Rich Sootkoos, CEO of technology staffing firm Riverstreamz, says that he often doesn’t believe younger applicants seeking one- to two-year positions, especially if their resumes show a string of shorter jobs.

“I’ll say, ‘Geez, I really don’t want to put you on this 12-month project, because frankly, I don’t know what you’re going to do,'” he said.

He has found that applicants in their 20s are particularly likely to do a U-turn on contract work, versus full-time employment, and thus often prefers experienced candidates. “Younger people wake up and decide that they don’t want to do it,” he said.

‘Losing faith’

Schur says that she has recently caught young applicants being blatantly untruthful. “I just had a recruiter say, ‘I don’t believe that she actually has these other offers,'” says Schur, referring to a candidate claiming to have a competing offer.

Even when a second offer is legitimate, recruiters say that younger applicants have been leveraging them in frustrating ways. Sometimes, it’s deployed at an unexpected point in the process, such as after having already accepted an earlier offer.

In other cases, applicants use an intensive recruiting process for one job only as leverage to snare a different one. For overworked hirers, these scenarios are demoralizing. “My recruiters are losing faith in humanity,” says Schur.


This exasperation with younger applicants may be a boon for their more experienced counterparts. Employers previously worried that older workers would cost more and be out of sync with the latest technologies. “Now it’s, ‘Oh, they’re easy and they have knowledge,'” Schur said.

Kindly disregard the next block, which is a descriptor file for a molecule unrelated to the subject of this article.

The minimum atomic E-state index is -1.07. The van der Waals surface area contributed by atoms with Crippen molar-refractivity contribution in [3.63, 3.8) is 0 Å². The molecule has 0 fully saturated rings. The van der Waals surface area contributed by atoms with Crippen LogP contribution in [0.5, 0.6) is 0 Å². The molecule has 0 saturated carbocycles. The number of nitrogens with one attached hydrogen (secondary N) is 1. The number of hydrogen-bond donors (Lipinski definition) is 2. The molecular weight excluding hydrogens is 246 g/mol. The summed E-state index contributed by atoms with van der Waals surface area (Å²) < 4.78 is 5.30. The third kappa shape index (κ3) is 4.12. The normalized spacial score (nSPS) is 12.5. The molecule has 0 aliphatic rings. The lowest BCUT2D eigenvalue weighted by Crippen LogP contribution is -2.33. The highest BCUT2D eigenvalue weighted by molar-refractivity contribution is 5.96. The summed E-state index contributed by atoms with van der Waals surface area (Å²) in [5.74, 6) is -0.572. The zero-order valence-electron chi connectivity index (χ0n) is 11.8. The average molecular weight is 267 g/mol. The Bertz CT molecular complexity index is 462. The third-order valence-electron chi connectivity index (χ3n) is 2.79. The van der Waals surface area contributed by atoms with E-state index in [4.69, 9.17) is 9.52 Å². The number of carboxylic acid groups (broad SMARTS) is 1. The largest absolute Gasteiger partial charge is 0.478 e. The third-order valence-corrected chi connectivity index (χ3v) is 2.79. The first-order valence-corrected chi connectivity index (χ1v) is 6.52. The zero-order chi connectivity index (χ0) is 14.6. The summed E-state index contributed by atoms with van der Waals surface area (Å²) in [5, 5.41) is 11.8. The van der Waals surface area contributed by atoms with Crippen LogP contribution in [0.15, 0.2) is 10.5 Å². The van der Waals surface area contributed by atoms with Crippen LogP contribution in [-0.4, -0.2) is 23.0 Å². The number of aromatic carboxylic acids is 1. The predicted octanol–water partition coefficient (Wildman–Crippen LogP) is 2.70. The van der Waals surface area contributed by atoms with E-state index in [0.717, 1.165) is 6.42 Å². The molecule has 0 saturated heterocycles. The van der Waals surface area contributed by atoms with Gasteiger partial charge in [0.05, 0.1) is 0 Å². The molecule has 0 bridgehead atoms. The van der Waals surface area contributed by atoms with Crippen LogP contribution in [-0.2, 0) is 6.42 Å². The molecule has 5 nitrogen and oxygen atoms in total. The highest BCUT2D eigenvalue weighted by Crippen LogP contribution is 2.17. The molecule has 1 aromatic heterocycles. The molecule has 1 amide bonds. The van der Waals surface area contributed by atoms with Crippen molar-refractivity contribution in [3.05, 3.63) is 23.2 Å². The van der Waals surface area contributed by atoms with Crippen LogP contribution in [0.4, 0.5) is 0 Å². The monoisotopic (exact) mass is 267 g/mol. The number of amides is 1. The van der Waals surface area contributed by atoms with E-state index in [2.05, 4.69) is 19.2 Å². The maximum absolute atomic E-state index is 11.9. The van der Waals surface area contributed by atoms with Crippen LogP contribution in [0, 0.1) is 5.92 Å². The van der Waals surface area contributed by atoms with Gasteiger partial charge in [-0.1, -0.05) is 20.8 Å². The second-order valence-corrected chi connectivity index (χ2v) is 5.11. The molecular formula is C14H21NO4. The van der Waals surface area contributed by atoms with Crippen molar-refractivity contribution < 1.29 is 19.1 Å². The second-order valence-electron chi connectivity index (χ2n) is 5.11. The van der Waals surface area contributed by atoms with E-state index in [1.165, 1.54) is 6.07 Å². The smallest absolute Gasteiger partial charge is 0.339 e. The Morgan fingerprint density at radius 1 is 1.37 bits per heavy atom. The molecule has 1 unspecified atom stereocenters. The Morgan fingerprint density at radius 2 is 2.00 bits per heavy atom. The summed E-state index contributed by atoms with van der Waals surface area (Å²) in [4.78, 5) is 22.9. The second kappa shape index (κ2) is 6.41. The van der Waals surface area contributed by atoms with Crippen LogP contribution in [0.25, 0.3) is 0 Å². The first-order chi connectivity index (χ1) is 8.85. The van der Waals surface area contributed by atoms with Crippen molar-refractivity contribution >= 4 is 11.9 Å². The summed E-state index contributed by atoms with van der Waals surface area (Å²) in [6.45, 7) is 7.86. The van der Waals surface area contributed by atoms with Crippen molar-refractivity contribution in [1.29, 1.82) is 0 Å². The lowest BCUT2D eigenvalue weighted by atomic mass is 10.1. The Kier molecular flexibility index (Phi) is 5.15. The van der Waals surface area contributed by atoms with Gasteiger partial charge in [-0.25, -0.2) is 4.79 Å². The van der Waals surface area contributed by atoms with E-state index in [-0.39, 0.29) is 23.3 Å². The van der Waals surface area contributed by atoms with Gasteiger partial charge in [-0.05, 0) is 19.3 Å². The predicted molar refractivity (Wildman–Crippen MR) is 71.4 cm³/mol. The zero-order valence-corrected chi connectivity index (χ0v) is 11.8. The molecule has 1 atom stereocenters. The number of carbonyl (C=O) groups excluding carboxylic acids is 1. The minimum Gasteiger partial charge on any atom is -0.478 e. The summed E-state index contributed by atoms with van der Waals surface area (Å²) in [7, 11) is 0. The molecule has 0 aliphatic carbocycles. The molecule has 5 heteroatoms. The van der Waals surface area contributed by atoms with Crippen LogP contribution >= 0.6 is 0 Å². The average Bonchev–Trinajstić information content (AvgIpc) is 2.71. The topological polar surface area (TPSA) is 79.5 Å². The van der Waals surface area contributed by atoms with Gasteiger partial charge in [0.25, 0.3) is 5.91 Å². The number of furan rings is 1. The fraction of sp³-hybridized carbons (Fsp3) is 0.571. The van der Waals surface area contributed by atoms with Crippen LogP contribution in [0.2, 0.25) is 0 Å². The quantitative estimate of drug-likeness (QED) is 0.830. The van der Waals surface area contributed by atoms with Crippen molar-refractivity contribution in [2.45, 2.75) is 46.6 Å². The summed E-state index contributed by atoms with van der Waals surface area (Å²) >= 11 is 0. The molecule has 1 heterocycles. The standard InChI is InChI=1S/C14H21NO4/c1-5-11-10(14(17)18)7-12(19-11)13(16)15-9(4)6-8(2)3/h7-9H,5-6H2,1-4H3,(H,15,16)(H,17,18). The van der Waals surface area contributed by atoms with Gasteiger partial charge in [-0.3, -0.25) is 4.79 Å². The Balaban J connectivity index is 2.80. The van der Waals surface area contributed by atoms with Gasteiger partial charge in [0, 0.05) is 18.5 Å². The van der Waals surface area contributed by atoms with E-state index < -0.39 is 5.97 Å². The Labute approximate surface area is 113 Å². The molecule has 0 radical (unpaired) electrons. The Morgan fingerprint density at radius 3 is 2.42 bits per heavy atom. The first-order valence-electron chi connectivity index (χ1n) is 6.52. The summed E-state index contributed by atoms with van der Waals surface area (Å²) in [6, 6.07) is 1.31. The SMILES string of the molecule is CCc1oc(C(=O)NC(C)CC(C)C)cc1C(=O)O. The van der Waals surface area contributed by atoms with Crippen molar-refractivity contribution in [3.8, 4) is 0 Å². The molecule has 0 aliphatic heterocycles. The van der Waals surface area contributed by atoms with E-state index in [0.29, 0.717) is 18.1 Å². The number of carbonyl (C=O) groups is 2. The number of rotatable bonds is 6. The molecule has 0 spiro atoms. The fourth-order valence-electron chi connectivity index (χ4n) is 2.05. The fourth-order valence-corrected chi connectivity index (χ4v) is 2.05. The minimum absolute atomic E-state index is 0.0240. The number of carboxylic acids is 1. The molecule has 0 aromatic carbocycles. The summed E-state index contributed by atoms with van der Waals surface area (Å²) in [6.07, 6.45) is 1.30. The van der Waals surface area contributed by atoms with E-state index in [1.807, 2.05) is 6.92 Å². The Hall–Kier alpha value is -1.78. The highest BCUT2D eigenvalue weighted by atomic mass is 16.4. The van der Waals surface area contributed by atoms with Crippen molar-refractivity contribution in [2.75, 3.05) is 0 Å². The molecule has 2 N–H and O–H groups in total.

Demand for seasoned workers is high, said Jody Greenstone Miller, co-CEO of project-based employment recruiter Business Talent Group, a subsidiary of Heidrick & Struggles. Federal law prohibits age-based employment discrimination of people over age 40, though some state and local laws do protect younger workers. Hiring based on experience is both legal and commonplace.

Not everyone agrees the problem is generational. “Young candidates get a bad rap,” says Laurie Chamberlin, head of recruitment solutions for North America at recruiting firm LHH. “Some of these workers are the most committed employees, who will work until the ends of the earth — if you tap into what motivates them.”

Rather, she sees a disconnect between employers’ offerings and what young candidates want.

“A lot of folks coming out of school already have great ideas that they want to capitalize on, but they want business experience first,” Chamberlin said. “And some employers want them to work there for a decade after a 7-step hiring process and a drug screen. That’s a bit out of touch, frankly.”

Recruiters might find some relief, Bergner said, if workplaces offer the most flexible office and vacation arrangements that are reasonable for the field.

“If an organization doesn’t have the internal infrastructure to retain them, then they’re going to leave in six months,” Bergner said. “And then the recruiter has to do it all over again.”